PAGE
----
[3] From Simone Weil's Selected Essays, Oxford University Press, 1962.

[Reposted and slightly edited]

Saturday, November 11, 2006

Persuasion

I am feeling a little better since the elections, which seem to indicate a desire, on the part of the American electorate, for a return of the Republic. The real work will be a labor of generations, for the Nation has fallen into many bad habits, and the neoconservative-inspired orgy of arrogance and self-righteousness will not be easy to shake. Nevertheless, we can hope - and a thread of reasonable and realistic hope is far stronger than pillars of nationalistic rhetoric.

I wish to complete this phase of my inquiry into the Islamic religion by mentioning Karen Armstrong's book, Islam, as a surprisingly fair-minded assessment. I say "surprisingly," because in the past I was not impressed by Karen Armstrong, this English ex-nun who wrote a very bad book about Genesis. Why is it that so many people in the West denigrate their own religious and cultural heritage and reduce it to trivial-mindedness? S uch people surprise us when they exemplify the best of the Western tradition in their explorations of other traditions.

I would not have expected from this author such a strong, concise, elegantly-written and informative history of Islam, but she has done it, and I am glad to say that my earlier negative view of Karen Armstrong was premature and unfair. The book has been included in the Modern Library series, which is some indication of its quality. Armstrong points out that, in the early days of the formation of Islam, this religion was actually a peaceful and unifying force among the warring Arabian tribes. She traces the ups and downs of this religious inspiration through many of the dynasties. No doubt the Mongol invasions (circa 1200's) had a bad effect, and caused a kind of retrenchment and narrowing of outlook. There is a militant stream in Islam, just as there is in Judaism and Christianity, yet in my cursory readings of the Koran this militancy did not strike me as more excessive or extreme than its counterparts in the other Abrahamic religions.

At the time of these revelations, as now, the Arabic and Hebraic peoples were much entertwined, and perhaps the Prophet's message to the "Children of Israel" is just as relevant today as it was then: "Children of Israel, remember the favor I have bestowed upon you, and that I exalted you above the nations. Guard yourselves against the day on which no soul shall stand for another: when no intercession shall be accepted for it, no ransom be taken from it, no help be given it."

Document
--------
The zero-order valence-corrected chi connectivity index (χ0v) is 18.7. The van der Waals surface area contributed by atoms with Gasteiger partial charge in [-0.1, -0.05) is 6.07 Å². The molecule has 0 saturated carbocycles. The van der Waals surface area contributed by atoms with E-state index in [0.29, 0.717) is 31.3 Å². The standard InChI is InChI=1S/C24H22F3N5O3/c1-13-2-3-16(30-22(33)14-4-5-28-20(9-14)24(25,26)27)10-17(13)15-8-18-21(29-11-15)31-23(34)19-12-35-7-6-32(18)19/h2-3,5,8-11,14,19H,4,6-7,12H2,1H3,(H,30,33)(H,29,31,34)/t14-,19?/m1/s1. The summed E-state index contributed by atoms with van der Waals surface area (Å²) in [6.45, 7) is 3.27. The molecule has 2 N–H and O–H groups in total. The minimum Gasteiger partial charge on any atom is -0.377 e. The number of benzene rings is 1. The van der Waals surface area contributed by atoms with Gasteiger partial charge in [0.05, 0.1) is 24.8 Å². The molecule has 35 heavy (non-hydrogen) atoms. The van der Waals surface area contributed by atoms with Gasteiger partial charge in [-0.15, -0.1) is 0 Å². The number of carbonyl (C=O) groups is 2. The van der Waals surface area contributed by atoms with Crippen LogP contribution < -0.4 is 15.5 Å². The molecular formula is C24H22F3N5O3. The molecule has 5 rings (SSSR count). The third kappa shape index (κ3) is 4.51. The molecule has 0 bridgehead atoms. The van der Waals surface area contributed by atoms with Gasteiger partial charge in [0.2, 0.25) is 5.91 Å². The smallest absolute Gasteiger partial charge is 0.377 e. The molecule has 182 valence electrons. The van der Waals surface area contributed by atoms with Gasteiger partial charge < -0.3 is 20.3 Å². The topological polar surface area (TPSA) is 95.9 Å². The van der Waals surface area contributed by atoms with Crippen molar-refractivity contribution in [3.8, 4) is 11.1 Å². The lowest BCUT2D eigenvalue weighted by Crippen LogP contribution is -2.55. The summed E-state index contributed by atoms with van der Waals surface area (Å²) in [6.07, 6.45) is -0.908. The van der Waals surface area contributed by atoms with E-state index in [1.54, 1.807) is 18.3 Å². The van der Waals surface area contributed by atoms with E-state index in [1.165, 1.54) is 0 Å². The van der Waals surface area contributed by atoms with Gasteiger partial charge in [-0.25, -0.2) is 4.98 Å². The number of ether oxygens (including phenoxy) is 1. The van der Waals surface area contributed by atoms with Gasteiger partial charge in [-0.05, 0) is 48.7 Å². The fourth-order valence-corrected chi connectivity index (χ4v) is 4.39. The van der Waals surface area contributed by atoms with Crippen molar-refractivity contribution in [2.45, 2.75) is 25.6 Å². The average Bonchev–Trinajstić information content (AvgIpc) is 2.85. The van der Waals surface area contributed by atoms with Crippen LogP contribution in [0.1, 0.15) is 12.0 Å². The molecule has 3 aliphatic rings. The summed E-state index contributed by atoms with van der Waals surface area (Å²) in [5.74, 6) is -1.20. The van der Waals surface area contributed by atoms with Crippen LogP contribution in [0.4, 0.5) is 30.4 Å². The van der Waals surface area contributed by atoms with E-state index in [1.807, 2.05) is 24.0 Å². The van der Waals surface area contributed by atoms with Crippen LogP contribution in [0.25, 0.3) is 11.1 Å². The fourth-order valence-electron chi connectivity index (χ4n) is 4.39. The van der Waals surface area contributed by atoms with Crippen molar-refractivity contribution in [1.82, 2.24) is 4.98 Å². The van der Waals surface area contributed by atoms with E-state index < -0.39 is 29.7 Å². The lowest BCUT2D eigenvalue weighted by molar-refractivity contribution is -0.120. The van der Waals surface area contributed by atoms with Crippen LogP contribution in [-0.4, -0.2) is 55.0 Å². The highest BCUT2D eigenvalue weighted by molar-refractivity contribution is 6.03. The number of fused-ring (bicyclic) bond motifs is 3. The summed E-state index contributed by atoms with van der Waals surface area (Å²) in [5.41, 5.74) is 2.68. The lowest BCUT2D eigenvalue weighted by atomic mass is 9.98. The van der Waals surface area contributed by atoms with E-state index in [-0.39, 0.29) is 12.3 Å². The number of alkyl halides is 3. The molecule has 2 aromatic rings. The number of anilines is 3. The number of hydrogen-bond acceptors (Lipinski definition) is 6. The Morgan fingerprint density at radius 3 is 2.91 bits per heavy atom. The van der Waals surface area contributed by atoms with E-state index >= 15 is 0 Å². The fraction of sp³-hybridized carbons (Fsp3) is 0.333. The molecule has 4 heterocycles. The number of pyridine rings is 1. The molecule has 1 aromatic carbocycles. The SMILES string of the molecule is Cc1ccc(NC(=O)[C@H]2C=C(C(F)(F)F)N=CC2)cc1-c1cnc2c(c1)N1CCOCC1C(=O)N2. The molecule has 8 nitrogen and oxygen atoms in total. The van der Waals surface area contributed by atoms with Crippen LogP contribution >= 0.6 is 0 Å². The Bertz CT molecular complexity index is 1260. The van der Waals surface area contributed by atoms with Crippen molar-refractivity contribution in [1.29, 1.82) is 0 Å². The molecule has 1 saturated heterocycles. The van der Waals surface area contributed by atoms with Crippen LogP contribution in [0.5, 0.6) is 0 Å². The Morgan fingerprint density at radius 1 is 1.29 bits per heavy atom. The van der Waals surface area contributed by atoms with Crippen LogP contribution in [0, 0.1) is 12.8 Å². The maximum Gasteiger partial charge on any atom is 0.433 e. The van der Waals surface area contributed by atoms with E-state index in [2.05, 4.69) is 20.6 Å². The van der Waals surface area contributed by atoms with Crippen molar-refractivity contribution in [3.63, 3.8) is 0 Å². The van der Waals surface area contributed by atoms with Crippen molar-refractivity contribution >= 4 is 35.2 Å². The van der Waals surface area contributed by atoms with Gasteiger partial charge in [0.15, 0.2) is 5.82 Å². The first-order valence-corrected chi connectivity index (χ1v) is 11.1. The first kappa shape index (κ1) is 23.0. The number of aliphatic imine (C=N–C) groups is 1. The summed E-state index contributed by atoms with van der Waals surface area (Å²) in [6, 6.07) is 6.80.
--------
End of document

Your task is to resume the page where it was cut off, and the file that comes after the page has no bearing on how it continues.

I love this reminder of the presence of the intercessory spirit, and that in mutuality and co-inherence, all the Children of God stand together. These are the kinds of messages that must be heard today amidst the "warring tribes" of the present.

Finally, we can recall that Islam means "submission," a word which often grates on Western ears. But again, before we rush to judgment, let us recall Jane Austen's wonderful novel, Persuasion, in which the theme of "submission" or "persuadability" is taken up most wonderfully. People who have read it will recall that the hero, Captain Wentworth, went through a change of mind on this issue. His lady, Anne Elliott, had been persuaded not to marry him, and he was much embittered because of this, being led in future to seek only "strong-minded characters." Yet in a subsequent flirtation with a stubborn and self-willed young lady, he began to see that the ability to be open to persuasion was not necessarily a sign of weakness, but rather of integrity and quiet strength.

This novel has a timely message for American leadership today, for if we have had nothing else demonstrated, we can see how delusional it is to believe that recalcitrance to persuasion means strength. "Hardness of heart" and a narrow, self-willed stubbornness of mind has characterized our public persona and foreign policy for nigh to a decade, and it is the "elitist" camp followers of the neocons -- whether in First Things or the odious New English Review -- who have cheered and followed.

It is good to see that apparently, the American people think otherwise -- more along the lines of a reformed Captain Wentworth who had the sense to catch his lady on a second try. Thus the "submission" which is Islam is not too distant from this literary portrait of it, or from Catholic "obediential potency" or even the Quaker "tenderness." It seems the glory of the Kingdom teaches spiritual surrender. But even the kingdoms of this world need some of it if they are to endure, and a "surrender" to the claims of truthfulness and the common good are much needed today.

In this regard I would like also to mention Michael Kinsley's recent (Nov. 5) book review in the New York Times, where he says that the main problem in our society today is "intellectual dishonesty." I think this essay is a hopeful sign that perhaps a few in the pundit class are catching on. Deception and dishonesty are an inevitable part of human society, but to embrace them actively will destroy society. The maggots and worms need to be exposed if we are to have a future.

(Reposted; slightly edited)